subsidies to Persia. Meanwhile in the east the Hephthalites had been attacked by the Turks, who now appear for the first time in history. Chosroes united with them and conquered Bactria, while he left the country north of the Oxus to the Turks. Many other rebellious tribes were subjected. About 570 the dynasts of Yemen, who had been subdued by the Ethiopians of Axum, applied to Chosroes for help. He sent a fleet with a small army under Vahriz, who expelled the Ethiopians. From that time till the conquests of Mahomet, Yemen was dependent on Persia, and a Persian governor resided here. In 571 a new war with Rome broke out about Armenia, in which Chosroes conquered the fortress Dara on the Euphrates, invaded Syria and Cappadocia, and returned with large booty. During the negotiations with the emperor Tiberius Chosroes died in 579, and was succeeded by his son Hormizd IV.
Although Chosroes had in the last years of his father extirpated the heretical and communistic Persian sect of the Mazdakites (see Kavadh) and was a sincere adherent of Zoroastrian orthodoxy, he was not fanatical or prone to persecution. He tolerated every Christian confession. When one of his sons had rebelled about 550 and was taken prisoner, he did not execute him; nor did he punish the Christians who had supported him. He introduced a rational system of taxation, based upon a survey of landed possessions, which his father had begun, and tried in every way to increase the welfare and the revenues of his empire. In Babylonia he built or restored the canals. His army was in discipline decidedly superior to the Romans, and apparently was well paid. He was also interested in literature and philosophical discussions. Under his reign chess was introduced from India, and the famous book of Kalilah and Dimnah was translated. He thus became renowned as a wise prince. When Justinian in 529 closed the university of Athens, the last seat of paganism in the Roman empire, the last seven teachers of Neoplatonism emigrated to Persia. But they soon found out that neither Chosroes nor his state corresponded to the Platonic ideal, and Chosroes, in his treaty with Justinian, stipulated that they should return unmolested.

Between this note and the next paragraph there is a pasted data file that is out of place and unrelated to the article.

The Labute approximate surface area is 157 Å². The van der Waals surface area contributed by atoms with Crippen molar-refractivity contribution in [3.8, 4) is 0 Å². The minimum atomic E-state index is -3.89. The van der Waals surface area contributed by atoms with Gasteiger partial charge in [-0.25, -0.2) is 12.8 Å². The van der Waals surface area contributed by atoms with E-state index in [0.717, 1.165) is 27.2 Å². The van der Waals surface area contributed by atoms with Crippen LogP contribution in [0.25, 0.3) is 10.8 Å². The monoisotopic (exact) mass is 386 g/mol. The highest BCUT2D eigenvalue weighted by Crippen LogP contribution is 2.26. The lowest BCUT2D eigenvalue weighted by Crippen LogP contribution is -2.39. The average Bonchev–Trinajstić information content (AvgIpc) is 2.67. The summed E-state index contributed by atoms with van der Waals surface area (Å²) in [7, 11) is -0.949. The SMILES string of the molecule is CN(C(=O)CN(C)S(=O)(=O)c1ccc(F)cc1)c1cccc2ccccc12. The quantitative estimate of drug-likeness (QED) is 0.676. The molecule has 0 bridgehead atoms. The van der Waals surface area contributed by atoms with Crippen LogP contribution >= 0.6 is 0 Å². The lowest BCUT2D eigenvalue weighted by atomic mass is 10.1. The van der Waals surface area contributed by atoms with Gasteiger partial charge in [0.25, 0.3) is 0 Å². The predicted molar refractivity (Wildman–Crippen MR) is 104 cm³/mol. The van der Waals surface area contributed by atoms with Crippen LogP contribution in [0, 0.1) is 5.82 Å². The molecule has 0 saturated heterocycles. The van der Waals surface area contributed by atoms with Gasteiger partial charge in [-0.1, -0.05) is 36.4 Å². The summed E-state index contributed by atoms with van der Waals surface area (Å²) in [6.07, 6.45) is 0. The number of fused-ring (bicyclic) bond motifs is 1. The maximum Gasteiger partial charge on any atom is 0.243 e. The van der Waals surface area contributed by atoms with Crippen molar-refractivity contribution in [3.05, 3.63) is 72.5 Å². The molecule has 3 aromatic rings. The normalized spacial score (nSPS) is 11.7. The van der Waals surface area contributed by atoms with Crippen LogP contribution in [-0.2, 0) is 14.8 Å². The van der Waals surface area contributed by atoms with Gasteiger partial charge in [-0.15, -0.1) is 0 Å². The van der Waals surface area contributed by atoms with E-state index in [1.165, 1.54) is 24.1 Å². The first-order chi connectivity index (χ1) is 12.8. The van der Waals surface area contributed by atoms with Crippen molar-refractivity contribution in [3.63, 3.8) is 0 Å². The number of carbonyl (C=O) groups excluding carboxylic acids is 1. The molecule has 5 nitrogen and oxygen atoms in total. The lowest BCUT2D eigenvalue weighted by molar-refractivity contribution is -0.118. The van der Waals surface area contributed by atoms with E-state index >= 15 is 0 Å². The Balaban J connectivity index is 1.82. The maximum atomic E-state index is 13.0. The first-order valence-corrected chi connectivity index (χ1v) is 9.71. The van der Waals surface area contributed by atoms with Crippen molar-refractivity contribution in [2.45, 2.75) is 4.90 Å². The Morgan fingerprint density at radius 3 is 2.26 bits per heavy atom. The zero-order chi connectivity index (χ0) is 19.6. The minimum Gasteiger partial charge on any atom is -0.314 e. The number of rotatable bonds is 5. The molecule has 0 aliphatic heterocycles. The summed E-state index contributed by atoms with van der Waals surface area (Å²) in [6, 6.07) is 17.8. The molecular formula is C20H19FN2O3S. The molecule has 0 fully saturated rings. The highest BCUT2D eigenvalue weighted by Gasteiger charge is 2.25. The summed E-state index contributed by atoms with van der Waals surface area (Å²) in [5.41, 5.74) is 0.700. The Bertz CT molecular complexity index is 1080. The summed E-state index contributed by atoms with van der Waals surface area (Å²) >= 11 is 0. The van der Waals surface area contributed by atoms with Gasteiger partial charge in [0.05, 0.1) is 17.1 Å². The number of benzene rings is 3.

2. Chosroes II., “the Victorious” (Parvez), son of Hormizd IV., grandson of Chosroes I., 590–628. He was raised to the throne by the magnates who had rebelled against Hormizd IV. in 590, and soon after his father was blinded and killed. But at the same time the general Bahram Chobin had proclaimed himself king, and Chosroes II. was not able to maintain himself. The war with the Romans, which had begun in 571, had not yet come to an end. Chosroes fled to Syria, and persuaded the emperor Maurice (q.v.) to send help. Many leading men and part of the troops acknowledged Chosroes, and in 591 he was brought back to Ctesiphon. Bahram Chobin was beaten and fled to the Turks, among whom he was murdered. Peace with Rome was then concluded. Maurice made no use of his advantage; he merely restored the former frontier and abolished the subsidies which had formerly been paid to the Persians. Chosroes II. was much inferior to his grandfather. He was haughty and cruel, rapacious and given to luxury; he was neither a general nor an administrator. At the beginning of his reign he favoured the Christians; but when in 602 Maurice had been murdered by Phocas, he began war with Rome to avenge his death. His armies plundered Syria and Asia Minor, and in 608 advanced to Chalcedon. In 613 and 614 Damascus and Jerusalem were taken by the general Shahrbaraz, and the Holy Cross was carried away in triumph. Soon after, even Egypt was conquered. The Romans could offer but little resistance, as they were torn by internal dissensions, and pressed by the Avars and Slavs. At last, in 622, the emperor Heraclius (who had succeeded Phocas in 610) was able to take the field. In 624 he advanced into northern Media, where he destroyed the great fire-temple of Gandzak (Gazaca); in 626 he fought in Lazistan (Colchis), while Shahrbaraz advanced to Chalcedon, and tried in vain, united with the Avars, to conquer Constantinople. In 627 Heraclius defeated the Persian army at Nineveh and advanced towards Ctesiphon. Chosroes fled from his favourite residence, Dastagerd (near Bagdad), without offering resistance, and as his despotism and indolence had roused opposition everywhere, his eldest son, Kavadh II., whom he had imprisoned, was set free by some of the leading men and proclaimed king. Four days afterwards, Chosroes was murdered in his palace (February 628). Meanwhile, Heraclius returned in triumph to Constantinople, in 629 the Cross was given back to him and Egypt evacuated, while the Persian empire, from the apparent greatness which it had reached ten years ago, sank into hopeless anarchy.